The Gulf widens over executions

The news that Saudi Arabia has executed 11 women - all of them apparently beheaded in public - within the past three years is truly shocking. There may be other executions of women that we do not know of, quite apart from the 182 men who have also been decapitated, supposedly according to Islamic law, since January of this year. Among the most dreadful of the executions, as our Middle East correspondent reports today, was that of a mother and daughter who were beheaded together in Saudi Arabia in August for allegedly killing the elder woman's husband, the girl's father.

What should be our reaction to such ferocious deeds by governments, for the defence of whose freedom - if that word does not lose its meaning in such a context - Britain, America and other western nations sent half a million troops to the Gulf in 1990?

Inevitably, the Saudis and their Gulf neighbours will try to excuse their behaviour by claiming that threats to civil order must be met with a "strong hand". Gulf rulers argue that these punishments must be seen as part of a cultural, even tribal tradition very different from our own.

Such moral relativism is as unacceptable as it is misleading. Many of the hearings that sentenced these women were travesties of justice; in some cases, it is reported that the women were given no defence lawyers. The trials themselves were held in secret and the sentences only revealed - and this rarely - after the executions had taken place. Even those who accept capital punishment in specific circumstances will find no sanction for the act of beheading in the Koran. And it cannot be argued that men and women must receive identical punishments in Saudi Arabia on spurious grounds of equality. For how can a kingdom that does not even allow women to drive cars hold them responsible for their alleged crimes?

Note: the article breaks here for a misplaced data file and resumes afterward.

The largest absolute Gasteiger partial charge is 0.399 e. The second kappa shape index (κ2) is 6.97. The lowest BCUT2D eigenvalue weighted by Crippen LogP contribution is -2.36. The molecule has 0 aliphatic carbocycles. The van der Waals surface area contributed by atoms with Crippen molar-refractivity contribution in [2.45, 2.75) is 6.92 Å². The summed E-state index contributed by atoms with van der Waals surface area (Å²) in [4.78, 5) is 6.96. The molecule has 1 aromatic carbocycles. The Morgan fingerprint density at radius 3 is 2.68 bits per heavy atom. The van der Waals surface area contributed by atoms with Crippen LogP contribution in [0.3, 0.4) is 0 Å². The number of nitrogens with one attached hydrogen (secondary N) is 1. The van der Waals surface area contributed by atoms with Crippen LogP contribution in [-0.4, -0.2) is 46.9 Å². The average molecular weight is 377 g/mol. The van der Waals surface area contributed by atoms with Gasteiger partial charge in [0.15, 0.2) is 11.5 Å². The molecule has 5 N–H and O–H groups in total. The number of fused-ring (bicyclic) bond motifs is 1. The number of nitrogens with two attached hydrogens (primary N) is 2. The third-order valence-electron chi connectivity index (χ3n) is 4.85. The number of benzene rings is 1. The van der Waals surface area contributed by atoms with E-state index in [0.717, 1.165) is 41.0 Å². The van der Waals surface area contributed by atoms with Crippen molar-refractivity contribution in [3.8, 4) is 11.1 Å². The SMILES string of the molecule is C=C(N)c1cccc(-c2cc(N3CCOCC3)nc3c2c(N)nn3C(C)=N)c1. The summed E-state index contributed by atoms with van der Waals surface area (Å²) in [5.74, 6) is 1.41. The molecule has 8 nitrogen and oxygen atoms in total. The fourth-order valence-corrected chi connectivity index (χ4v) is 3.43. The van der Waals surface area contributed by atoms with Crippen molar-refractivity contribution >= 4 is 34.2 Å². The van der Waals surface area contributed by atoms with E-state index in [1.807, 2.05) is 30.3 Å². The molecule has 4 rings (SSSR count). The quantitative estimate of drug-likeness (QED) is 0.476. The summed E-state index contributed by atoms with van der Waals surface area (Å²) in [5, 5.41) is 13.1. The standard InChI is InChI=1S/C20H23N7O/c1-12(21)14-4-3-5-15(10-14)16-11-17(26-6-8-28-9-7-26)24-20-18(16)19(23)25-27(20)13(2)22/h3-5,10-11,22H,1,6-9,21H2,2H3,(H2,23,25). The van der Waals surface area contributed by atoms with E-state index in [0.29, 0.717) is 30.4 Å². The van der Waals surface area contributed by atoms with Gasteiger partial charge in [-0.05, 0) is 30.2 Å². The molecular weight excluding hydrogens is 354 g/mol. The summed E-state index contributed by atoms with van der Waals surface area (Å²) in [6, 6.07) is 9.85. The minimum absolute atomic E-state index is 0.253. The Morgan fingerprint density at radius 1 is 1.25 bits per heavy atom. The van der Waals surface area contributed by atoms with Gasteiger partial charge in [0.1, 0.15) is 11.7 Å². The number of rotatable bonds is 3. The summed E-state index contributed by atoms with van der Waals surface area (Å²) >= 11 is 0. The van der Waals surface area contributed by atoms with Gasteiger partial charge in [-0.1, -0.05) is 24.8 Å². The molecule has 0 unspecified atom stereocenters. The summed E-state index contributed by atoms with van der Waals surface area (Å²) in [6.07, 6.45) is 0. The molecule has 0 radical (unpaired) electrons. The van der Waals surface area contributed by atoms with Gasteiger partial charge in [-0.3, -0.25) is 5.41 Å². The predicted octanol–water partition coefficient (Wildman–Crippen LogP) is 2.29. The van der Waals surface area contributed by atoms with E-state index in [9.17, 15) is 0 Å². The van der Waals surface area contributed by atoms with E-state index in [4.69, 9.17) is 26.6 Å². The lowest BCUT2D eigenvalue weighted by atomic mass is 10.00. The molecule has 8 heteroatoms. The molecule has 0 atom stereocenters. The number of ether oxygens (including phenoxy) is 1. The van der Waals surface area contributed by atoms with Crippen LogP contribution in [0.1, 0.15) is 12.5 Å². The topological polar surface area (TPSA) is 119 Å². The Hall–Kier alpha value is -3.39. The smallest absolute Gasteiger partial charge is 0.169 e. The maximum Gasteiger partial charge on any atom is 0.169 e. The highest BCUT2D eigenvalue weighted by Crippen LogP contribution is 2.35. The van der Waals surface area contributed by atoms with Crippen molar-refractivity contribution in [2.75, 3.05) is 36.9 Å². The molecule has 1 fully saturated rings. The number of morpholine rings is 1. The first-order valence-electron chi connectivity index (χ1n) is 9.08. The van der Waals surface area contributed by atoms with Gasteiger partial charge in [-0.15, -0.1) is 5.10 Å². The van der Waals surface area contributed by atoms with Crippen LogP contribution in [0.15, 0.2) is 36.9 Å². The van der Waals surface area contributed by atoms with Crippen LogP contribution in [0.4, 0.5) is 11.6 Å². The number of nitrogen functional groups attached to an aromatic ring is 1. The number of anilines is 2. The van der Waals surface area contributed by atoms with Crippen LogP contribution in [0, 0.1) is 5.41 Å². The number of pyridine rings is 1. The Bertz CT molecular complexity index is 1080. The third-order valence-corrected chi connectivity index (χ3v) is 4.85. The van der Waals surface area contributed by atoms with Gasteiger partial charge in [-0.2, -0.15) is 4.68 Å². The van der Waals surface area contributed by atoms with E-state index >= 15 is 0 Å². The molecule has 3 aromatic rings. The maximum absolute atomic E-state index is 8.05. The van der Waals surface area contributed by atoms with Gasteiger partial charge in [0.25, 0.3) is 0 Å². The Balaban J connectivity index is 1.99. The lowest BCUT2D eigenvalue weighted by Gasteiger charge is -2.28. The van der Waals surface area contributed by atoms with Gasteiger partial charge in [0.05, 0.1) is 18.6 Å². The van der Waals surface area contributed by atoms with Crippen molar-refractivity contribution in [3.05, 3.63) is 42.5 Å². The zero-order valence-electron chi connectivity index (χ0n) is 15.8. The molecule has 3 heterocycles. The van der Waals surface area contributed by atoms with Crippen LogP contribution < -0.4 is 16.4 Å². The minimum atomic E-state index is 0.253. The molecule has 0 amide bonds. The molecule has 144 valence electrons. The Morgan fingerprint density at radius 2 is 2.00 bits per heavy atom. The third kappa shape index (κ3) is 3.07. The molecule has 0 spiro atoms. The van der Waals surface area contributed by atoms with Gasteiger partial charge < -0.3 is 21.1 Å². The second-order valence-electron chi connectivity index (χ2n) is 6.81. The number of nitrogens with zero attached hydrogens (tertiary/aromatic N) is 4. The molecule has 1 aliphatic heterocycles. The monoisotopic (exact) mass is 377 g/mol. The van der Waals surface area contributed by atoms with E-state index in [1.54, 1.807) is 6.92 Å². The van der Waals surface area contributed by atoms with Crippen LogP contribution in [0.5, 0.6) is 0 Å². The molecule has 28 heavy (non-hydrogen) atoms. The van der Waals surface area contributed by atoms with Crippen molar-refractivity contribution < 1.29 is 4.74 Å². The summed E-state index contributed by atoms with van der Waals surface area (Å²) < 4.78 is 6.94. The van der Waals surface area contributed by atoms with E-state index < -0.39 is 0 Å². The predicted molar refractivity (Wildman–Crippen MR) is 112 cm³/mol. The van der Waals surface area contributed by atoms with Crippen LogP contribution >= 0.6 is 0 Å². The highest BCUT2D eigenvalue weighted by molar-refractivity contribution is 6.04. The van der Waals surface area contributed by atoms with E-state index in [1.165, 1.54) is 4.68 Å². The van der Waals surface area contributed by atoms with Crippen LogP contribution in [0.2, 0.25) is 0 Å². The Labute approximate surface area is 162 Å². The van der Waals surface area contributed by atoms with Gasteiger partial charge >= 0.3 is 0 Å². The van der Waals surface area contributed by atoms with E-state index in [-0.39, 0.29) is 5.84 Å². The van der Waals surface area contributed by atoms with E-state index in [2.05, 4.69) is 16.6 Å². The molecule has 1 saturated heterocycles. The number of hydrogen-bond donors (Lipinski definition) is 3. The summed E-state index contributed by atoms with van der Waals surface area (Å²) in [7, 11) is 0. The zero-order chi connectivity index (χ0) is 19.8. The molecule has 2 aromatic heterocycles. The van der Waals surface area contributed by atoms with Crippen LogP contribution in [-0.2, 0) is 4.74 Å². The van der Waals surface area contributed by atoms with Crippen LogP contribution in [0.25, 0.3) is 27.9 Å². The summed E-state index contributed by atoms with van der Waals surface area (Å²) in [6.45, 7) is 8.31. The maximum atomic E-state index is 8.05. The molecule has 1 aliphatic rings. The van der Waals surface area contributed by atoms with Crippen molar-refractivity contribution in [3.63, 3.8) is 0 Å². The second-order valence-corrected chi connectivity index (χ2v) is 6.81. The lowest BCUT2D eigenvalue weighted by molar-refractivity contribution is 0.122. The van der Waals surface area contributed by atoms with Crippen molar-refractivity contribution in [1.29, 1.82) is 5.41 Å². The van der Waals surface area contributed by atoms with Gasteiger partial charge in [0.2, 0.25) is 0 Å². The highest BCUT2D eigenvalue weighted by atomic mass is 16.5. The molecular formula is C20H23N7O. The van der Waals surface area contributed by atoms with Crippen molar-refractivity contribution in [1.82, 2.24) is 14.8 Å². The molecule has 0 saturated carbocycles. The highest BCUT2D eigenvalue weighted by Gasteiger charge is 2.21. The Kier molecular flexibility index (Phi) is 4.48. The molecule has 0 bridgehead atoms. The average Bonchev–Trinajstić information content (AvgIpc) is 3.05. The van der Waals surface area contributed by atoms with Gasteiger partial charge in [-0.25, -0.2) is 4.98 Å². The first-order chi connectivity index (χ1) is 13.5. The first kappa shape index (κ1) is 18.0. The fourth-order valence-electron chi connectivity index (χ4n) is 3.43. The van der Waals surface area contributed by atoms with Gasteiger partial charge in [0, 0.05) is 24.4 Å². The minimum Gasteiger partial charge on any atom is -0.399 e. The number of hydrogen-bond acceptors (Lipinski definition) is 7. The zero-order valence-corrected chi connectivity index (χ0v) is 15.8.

Our response to events in the Middle East has almost always been flawed, the reporting of wars and revolutions generally skewed to present a favourable view of those "allies" that support the West's policies in the region. Thus human rights abuses in countries like Iran have been rightly condemned; but those in Saudi Arabia have not elicited a mouse-squeak of complaint by the US and British governments. Indeed, ever since the liberation of Kuwait, they have laboured to persuade us that Saudi Arabia is becoming more liberal, not more restrictive, more democratic, not more theocratic.

Of course, we derive massive economic benefit from our arms trade with the Gulf. And, sadly, few nations are prepared to lose millions of pounds of exports to save a few human lives. But perhaps the time has now come to tell our friends in the Gulf that we shall in future be much less ready to rescue them from external tyrannies, if they do not end the cruel, inhuman and degrading punishments that they impose on their own people and upon their guest workers.